A method of paying for medical services on a per-person rather than a per-procedure basis. Under capitation, a Health Maintenance Organization (HMO) pays a participating doctor a fixed amount per month for every HMO member he or she takes care of, regardless of how much or how little care the member receives.
A fixed payment the patient pays each time he or she visits a health plan clinician or receives a covered service.
More typical in traditional health insurance, a fixed amount the patient must pay each year before the insurer will begin covering the cost of care.
The traditional method of paying for medical services. A doctor charges a fee for each service provided, and the insurer pays all or part of that fee. Sometimes the patient pays a copayment for each visit to the doctor.
An organization that provides health care in return for set monthly payments. Most HMOs provide care through a network of doctors, hospitals, and other medical professionals that their members must use in order to be covered for that care.
Health Maintenance Organization (HMO) Model Types:
HMOs come in different forms/models:
- Staff Model HMO: A type of HMO in which the doctors and other medical professionals are salaried employees of the HMO, and the clinics or health centers in which they practice are owned by the HMO.
- Group Model HMO: A model of HMO made up of one or more physician group practices that are not owned by the HMO, but that operate as independent partnerships or professional corporations. The HMO pays the groups at a negotiated rate, and each group is responsible for paying its doctors and other staff, and for paying for hospital care or care from outside specialists.
- Independent Practice Association (IPA): IPAs generally include large numbers of individual private practice physicians who are paid either a fee or a fixed amount per patient to take care of the IPA's members.
- Mixed Model HMO: A health plan that includes more than one form o HMO within a single plan. For instance, a staff model HMO might also contract with independent physician groups or with individual private practice physicians.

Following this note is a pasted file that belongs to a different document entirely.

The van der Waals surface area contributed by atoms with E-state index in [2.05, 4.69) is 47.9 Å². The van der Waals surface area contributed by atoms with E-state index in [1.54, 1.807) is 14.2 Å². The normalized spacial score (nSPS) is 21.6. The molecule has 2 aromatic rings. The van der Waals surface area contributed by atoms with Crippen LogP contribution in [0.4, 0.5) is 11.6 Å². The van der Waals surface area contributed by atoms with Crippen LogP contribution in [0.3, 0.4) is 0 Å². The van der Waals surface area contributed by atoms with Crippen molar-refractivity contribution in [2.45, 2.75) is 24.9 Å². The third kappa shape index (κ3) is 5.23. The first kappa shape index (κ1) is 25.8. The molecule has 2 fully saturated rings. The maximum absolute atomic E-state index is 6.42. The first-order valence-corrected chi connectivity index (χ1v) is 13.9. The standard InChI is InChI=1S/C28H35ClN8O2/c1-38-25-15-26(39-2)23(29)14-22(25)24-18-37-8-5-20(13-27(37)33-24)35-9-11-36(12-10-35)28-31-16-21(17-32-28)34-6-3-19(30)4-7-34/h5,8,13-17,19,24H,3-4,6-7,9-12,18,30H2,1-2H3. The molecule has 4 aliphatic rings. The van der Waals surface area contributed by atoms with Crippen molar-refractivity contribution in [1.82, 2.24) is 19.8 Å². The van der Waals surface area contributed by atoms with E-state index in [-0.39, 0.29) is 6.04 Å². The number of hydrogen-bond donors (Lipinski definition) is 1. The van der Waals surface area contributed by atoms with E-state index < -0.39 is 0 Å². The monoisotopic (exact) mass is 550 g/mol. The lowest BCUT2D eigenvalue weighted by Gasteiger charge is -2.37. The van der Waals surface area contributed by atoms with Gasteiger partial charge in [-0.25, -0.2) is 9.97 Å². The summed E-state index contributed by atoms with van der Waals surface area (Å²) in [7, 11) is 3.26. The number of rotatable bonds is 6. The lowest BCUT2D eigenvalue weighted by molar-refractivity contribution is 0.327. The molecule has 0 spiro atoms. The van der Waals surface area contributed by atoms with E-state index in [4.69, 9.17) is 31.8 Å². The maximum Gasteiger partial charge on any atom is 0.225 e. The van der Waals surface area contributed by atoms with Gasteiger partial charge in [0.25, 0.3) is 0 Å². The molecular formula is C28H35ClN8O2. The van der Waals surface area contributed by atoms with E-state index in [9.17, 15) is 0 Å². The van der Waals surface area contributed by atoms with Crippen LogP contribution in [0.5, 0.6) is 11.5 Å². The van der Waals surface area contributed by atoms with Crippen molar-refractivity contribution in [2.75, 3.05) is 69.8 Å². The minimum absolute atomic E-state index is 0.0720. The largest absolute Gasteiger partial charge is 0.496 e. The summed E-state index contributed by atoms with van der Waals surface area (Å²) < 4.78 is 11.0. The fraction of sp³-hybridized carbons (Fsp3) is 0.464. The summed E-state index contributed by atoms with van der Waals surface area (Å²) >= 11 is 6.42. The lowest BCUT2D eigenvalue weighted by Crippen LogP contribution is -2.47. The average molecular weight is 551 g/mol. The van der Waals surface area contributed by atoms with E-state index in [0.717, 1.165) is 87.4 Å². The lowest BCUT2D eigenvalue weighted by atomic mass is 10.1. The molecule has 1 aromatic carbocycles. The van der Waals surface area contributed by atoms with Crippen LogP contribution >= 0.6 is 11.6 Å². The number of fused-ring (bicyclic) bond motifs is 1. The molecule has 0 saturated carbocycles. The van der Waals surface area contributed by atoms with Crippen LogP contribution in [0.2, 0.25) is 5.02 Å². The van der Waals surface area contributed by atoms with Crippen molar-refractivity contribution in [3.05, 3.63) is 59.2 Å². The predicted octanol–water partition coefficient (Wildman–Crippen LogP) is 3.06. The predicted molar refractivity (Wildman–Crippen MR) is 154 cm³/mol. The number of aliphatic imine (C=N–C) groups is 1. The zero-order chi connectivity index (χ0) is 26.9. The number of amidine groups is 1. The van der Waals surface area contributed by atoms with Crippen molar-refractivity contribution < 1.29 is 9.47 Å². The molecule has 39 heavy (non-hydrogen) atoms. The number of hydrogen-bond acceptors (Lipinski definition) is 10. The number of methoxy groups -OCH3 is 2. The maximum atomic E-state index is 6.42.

Managed Care Organization:
An umbrella term for HMOs and all health plans that provides health care in return for set monthly payments and coordinate care through a defined network of primary care physicians and hospitals.
Not in the HMO's network of selected and approved doctors and hospitals. HMO members who get care out-of-network (sometimes called out-of-area) without getting permission from the HMO to do so may have to pay for all or most of that care themselves. Exceptions are usually made for extreme emergencies or urgent care needed when traveling from home.
Point-of-Service (POS) Plan:
A type of HMO coverage that allows members to choose to receive services either from participating HMO providers, or from providers outside the HMO's network. In-network care is more likely to be fully covered; for out-of-network care, members pay deductibles and a percentage of the cost of care, much like traditional health insurance coverage.
Carefully developed information on diagnosing and treating specific medical conditions. Practice guidelines, usually based on clinical literature and expert consensus, are designed to help physicians and patients make decisions, and to help a health plan evaluate appropriateness and medical necessity of care.
A network of doctors and hospitals that provides care at a lower cost than through traditional insurance. PPO members get better benefits (more coverage) when they use the PPO's network, and pay higher out-of-pocket costs when they receive care outside the PPO network.
Care designed to prevent disease altogether, to detect and treat it early, or to manage its course most effectively. Examples of preventive care include immunizations and regular screenings like Pap smears or cholesterol checks.
Preventive health care and routine medical care that is typically provided by a doctor trained in internal medicine, pediatrics, or family practice, or by a nurse, nurse practitioner, or physician assistant.
A physician, usually an internist, pediatrician, or family physician, devoted to the general medical care of patients. Most HMOs require members to choose a primary care physician, who is then expected to provide or authorize all care for that patient.
A formal process that authorizes an HMO member to get care from a specialist or hospital. To assure coverage, an HMO patient generally must get a referral from his or her primary care physician before seeing a specialist.
A doctor or other health professional whose training and expertise are in specific area of medicine, like cardiology or dermatology. Most HMOs require members to get a referral from their primary care physician before seeing a specialist.
Questions? Please call the Lourdes Physician Referral Number at 1-877-9LOURDES.